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February 19, 2001

Vol.184 / No.5

February 19, 2001

Patricia Ann LamoureuxFebruary 19, 2001

A few months ago, the Rev. Peter J. Sammon reported in America (8/26) on the Living Wage movement, which has emerged in response to the increased numbers of working poor and the growing wage inequality in society. This circumstance is especially troubling at a time of such economic prosperity. Livin

George M. AndersonFebruary 19, 2001

The U.S. bishops issued a statement at their November meeting in Washington, D.C., called Welcoming the Stranger Among Us. Although largely intended as guidelines for parishes with many new members who come from other countries and cultures, the document also makes brief but pointed reference to the

Eric StoltzFebruary 19, 2001

Not since the invention of television has a new technology portended such changes in the way we live as has the Internet. Internet access continues to triple each year, and the content of the World Wide Web grows exponentially at regular intervals. People are using the Internet not only to receive n

Dennis M. LinehanFebruary 19, 2001

Nearly 20 years presiding over classrooms of college freshmen provided me ample opportunity to confirm or question the conclusions of developmental psychology. One popular parlor trick used to engage students in the learning experience was to ask them to recall, in as much detail as possible, their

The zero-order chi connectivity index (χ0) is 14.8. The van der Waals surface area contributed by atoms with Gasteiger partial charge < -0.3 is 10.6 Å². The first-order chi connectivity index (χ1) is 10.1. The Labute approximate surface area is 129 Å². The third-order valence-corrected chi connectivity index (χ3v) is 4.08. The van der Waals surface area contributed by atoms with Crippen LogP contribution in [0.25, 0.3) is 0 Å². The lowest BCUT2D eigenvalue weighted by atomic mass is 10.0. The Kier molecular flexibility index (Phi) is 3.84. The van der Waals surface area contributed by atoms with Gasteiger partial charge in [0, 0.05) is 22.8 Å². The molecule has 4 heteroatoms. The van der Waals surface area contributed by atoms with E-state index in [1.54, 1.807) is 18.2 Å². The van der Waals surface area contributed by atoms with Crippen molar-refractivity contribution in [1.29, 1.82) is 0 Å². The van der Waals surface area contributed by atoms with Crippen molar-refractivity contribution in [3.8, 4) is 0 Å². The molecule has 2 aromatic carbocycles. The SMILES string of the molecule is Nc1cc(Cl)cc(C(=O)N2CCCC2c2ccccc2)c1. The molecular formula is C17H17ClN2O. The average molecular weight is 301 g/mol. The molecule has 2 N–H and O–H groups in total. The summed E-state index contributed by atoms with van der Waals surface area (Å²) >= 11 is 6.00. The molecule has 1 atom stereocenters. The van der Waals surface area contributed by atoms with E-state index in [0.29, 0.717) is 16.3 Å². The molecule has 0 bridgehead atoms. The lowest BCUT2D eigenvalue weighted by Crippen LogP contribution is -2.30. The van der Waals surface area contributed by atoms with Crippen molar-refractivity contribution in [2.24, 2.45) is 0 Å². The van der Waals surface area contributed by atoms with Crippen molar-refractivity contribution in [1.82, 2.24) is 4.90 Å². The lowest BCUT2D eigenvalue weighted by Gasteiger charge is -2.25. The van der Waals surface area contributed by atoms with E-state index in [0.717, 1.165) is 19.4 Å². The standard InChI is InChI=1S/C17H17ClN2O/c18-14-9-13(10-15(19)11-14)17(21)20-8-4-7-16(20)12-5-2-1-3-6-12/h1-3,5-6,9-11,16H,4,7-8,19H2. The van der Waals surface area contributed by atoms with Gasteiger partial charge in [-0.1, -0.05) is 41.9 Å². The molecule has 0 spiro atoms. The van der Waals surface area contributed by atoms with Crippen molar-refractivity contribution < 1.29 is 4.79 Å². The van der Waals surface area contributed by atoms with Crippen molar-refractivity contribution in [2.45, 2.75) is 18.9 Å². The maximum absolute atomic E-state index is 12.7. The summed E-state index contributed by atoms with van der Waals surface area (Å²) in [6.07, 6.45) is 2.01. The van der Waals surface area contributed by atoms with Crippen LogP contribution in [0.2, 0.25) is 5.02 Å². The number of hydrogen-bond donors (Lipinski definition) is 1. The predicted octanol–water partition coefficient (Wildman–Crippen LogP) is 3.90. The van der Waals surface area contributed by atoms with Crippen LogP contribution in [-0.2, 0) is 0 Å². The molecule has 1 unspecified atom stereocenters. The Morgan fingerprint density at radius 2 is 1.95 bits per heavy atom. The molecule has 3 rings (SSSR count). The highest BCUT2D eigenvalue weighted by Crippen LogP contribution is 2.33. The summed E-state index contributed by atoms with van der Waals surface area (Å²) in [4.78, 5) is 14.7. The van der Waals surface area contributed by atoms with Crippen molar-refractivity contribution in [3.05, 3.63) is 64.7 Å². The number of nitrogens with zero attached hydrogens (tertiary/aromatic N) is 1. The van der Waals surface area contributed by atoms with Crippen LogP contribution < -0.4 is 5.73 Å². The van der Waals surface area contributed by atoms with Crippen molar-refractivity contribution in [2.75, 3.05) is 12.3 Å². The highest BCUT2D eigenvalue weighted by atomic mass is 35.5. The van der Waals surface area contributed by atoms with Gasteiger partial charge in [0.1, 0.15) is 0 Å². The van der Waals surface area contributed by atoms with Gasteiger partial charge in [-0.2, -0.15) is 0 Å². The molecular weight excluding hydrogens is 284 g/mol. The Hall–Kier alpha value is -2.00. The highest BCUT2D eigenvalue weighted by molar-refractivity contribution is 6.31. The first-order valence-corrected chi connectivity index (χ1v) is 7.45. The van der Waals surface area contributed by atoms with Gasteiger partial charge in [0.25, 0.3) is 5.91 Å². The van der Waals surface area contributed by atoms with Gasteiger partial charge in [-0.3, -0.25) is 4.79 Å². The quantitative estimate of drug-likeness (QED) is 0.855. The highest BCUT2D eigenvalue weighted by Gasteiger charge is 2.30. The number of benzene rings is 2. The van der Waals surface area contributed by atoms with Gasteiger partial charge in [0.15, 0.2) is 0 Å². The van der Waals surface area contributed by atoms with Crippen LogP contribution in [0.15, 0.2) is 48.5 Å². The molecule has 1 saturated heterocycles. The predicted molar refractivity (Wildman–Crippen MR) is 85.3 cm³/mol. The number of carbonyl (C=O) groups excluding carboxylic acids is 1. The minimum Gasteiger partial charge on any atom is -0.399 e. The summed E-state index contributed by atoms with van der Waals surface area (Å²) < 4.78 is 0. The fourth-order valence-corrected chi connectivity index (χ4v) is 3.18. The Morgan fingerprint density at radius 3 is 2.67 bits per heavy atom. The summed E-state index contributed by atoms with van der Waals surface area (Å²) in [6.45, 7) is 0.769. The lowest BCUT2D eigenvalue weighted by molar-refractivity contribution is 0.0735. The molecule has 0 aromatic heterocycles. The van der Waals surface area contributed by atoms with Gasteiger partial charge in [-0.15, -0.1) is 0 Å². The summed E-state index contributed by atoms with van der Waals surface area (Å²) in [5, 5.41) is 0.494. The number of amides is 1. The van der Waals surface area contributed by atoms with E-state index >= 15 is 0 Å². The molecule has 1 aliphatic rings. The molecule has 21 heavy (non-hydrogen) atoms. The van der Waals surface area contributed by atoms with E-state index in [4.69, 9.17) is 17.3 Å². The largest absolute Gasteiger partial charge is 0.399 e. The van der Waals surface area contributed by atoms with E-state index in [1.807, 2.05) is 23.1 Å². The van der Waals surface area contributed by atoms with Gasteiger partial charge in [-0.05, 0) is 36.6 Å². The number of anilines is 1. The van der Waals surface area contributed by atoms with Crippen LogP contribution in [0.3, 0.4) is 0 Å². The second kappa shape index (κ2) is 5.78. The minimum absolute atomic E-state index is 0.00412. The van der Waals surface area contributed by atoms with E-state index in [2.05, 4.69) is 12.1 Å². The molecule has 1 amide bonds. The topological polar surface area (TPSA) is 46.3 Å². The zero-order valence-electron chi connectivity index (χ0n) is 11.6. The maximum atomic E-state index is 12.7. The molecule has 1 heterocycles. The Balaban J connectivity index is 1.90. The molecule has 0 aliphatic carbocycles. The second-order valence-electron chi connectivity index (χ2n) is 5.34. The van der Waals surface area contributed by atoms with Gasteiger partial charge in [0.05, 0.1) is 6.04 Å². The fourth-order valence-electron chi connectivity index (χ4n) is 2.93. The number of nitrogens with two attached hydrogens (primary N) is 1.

Of Many Things
David S. ToolanFebruary 19, 2001

Is there a vocation crisis? That depends on your perspective. If you think of clergy, the answer is yes. But if you widen the horizon, the picture changes. Think of the number of laymen volunteering to become deacons or the extraordinary number of women presently acquiring advanced degrees in system

Our readersFebruary 19, 2001

Metaphor or Myth

One important conclusion in Creationism and the Catechism, by Joan Acker, H.M. (12/16)that God creates suffering and death (evil?)is empirical tunnel vision. We need to look outside the tunnel to see metaphysical reality.

Focusing our vision of sin on

The EditorsFebruary 19, 2001

George Bush and Bill Clinton both wanted to be an education president and both wanted to make U.S. public schools the best in the world. Neither succeeded, although in his various farewells Mr. Clinton talked as though he thought he had. Two immovable obstacles blocked their way.In the first place,